Mayor Bill de Blasio blamed COVID-19 and the ongoing economic crisis for this weekend's surge in gun violence, but top officials at the NYPD say recent criminal justice reforms are also to blame for the uptick.

What You Need To Know

  • De Blasio says COVID-19 and a mounting economic crisis are to blame for uptick in violence.

  • NYPD officials also blame the recent criminal justice reforms.

  • Police officials specifically blamed bail reform for the uptick in shootings.

"It's not because of one thing, let's be really clear. There's not one cause for something like this," de Blasio said Monday during his daily briefing from City Hall. "There's a lot of different pieces. Again, the fact that the court system is not working, the economy's not working, people have been pent up for months and months. So many issues underlying this challenge.”

Much like in recent weeks, de Blasio once again found himself stuck between a rock and a hard place, as he tries to defend his police department, keep the city in order, and support a criminal justice reform agenda that has brought protesters into the streets for days.

The mayor said he did not believe there is one specific source for the uptick in violence, but that's slightly different from what some of the top leadership at the NYPD has said about the violence in recent days. 

NYPD Commissioner Dermot Shea and other top ranking officials claim it's not just the ongoing health and economic crisis, they say it's also criminal justice reforms enacted in the last six months, and a huge push behind police reform, which has been endorsed by nearly every prominent city politician.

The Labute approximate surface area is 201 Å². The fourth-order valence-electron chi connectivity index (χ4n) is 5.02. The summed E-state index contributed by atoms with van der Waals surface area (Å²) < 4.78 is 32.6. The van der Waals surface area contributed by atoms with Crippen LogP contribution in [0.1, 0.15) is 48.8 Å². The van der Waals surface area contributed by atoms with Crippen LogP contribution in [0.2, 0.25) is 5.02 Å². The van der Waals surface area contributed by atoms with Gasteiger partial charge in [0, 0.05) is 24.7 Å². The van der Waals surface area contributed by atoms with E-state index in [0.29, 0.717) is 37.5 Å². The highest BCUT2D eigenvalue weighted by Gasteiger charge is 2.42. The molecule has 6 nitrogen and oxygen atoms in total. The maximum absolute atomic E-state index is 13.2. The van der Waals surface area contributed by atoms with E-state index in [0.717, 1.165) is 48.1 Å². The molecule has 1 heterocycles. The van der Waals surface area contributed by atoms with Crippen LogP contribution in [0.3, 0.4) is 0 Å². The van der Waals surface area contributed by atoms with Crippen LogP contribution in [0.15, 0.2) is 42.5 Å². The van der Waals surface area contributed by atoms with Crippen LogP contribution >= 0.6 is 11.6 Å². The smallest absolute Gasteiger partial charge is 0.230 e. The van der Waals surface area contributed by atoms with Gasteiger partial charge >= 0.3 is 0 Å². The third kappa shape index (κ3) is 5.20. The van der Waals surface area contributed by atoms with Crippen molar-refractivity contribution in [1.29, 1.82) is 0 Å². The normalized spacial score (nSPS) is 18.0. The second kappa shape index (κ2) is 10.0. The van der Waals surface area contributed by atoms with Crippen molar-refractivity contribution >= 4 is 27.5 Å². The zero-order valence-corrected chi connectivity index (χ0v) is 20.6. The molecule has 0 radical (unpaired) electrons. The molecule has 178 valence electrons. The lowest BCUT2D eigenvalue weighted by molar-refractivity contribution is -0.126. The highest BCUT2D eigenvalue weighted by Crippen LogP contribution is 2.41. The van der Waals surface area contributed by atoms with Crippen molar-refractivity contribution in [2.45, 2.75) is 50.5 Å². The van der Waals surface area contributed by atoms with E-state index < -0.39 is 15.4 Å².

Appearing on the same Monday briefing, NYPD Chief of Department Terrence Monahan said the recent conversation around police reform has contributed to low morale within the department's rank and file.

"I've said this before, the animosity towards police out there is tremendous," Monahan said. "It is so vital that we get our communities coming together, supporting our cops, speaking off for the police officers that are out there. Their morale is low."

Meanwhile, supporters of police reform say they do not want the violence to distract from the push for structural change and they disputed any connection between their movement and the rise in violence.

Public Advocate Jumaane Williams held a rally near City Hall on Monday, saying the gun violence was unacceptable, while stressing the city needs to focus on other solutions like youth programming and education to prevent violence.  

"We have to deal with this gun violence, law enforcement, police have a role to play. But the primary message is they are not the only part that is needed," Williams said.

The mayor for his part would not say if he agreed with the NYPD's analysis.

"All of us together have been keeping the city safe now for seven years. So, let's just be a hundred percent clear. It's an extraordinarily difficult time in our city's history, it may be the single worst combination of crises New York City has ever faced," de Blasio said. 

As protests continue and concern grows about a prolonged spike in violent crime, the country's largest police force appears to be not in sync with much of the city’s political leadership, including the mayor.

Marie Ndiaye, supervising attorney of the Decarceration Project at the Legal Aid Society, said the department is likely to remain resistant to change.

"As long as the people are marching and asking that the NYPD be accountable to us," Ndiaye said, “we are going to keep hearing the same rhetoric, that every reform is a bad reform, as long as they don't like it."